Here are five take aways from the Clippers’ 102-91 loss to the Utah Jazz on Wednesday.
1. Blake Griffin didn’t get to enjoy his moment
Blake Griffin scored 40 points for the sixth time in his career. He made 18 of his 23 shots, shooting a very impressive 78% from the field. He also grabbed 12 rebounds and made three assists. Griffin, however, said he wasn’t able to savor his performance.
Said Griffin: “I wouldn’t say you really enjoy any performance when you lose, because the whole point is to do that to help your team win.”
2. Putting things into perspective
The Clippers’ record has dropped to below .500 yet again at 7-8. That might not mean much, though, considering the Cleveland Cavaliers opened last season with a record of 6-7, yet they went on to reach the NBA Finals.
Said Chris Paul: “I do know that we have time. I know that for a fact.”
3. But what’s wrong?
The Clippers haven’t put together back-to-back victories since they opened the season with a 4-0 record. They’re struggling on the defensive end, and in Wednesday’s game allowed the Jazz to take a 17-point fourth-quarter lead after the score was tied at halftime. They’re not rebounding well, they’re not shooting well from beyond the three-point line, and sometimes it doesn’t seem as though the effort is there.
Said Clippers Coach Doc Rivers: “We’re just too inconsistent. We’re not a consistent basketball team, and we’ve got to become that.”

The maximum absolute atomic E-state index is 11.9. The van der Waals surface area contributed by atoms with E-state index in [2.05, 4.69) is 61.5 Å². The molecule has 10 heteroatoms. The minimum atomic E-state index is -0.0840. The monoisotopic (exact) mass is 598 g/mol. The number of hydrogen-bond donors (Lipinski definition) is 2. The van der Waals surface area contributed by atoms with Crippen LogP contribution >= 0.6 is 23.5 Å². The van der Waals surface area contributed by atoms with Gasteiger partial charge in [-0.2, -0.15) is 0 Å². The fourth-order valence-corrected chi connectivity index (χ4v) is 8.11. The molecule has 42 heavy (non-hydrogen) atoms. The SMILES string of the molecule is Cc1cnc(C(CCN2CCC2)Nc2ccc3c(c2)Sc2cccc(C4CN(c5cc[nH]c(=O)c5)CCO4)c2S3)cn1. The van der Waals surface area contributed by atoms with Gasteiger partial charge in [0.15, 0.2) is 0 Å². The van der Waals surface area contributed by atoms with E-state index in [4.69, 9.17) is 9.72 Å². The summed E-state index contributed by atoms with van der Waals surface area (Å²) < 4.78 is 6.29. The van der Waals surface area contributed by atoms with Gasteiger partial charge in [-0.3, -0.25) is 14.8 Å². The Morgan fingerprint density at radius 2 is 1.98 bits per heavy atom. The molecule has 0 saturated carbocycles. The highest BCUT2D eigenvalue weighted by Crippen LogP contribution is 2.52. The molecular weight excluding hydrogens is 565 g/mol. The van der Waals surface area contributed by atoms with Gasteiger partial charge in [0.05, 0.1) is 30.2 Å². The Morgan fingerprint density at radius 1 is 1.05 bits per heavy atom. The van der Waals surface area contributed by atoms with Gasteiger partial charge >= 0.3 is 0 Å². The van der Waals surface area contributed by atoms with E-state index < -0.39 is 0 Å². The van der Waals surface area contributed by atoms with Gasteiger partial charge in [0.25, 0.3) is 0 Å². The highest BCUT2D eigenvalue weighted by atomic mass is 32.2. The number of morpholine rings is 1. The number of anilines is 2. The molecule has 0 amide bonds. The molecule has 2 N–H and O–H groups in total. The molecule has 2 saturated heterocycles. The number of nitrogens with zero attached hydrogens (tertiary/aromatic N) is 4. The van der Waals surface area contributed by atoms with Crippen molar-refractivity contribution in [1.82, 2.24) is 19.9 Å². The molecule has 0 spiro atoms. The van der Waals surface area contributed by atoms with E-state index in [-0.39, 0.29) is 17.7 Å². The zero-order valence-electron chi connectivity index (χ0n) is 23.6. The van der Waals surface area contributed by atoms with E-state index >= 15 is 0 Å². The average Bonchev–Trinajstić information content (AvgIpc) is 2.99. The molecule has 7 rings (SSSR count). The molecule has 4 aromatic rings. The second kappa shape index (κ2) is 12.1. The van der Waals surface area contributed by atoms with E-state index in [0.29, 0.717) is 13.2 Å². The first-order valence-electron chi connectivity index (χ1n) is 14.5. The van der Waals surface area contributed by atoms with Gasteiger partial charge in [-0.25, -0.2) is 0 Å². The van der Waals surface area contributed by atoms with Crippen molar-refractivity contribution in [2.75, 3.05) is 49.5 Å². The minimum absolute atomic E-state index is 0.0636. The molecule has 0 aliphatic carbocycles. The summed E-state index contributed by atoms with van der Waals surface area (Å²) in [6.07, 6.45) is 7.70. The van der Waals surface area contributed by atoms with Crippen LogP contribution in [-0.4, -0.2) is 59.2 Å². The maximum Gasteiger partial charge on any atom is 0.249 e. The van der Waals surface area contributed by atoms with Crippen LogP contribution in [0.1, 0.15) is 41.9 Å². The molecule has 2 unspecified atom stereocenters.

4. Where was the rest of the team?
Paul backed up Griffin on offense with 24 points on 10-for-15 shooting (66.6%) and eight assists. After the two of them, there was a mighty steep drop off. The rest of the team combined to shoot only 27% (10 of 37) from the field, with no one cracking double figures. It was a stark contrast from the Clippers’ win the night before against the Denver Nuggets, in which every Clippers starter scored 10 or more.
Said Jamal Crawford: “Obviously we’re at our best when we have a balanced attack, and tonight we didn’t do that.”
5. The home crowd will get more chances to see a ‘W’
The Clippers are now one game into a six-game homestand, a stretch they were hoping to use to reverse their mediocre start. There was one statistic in particular that stood out to Rivers as something the team needs to change if they’re going to win going forward: The Jazz had 23 second-chance points, while the Clippers had only 11.
Said Rivers: “That killed us. It’s been our issue all year.”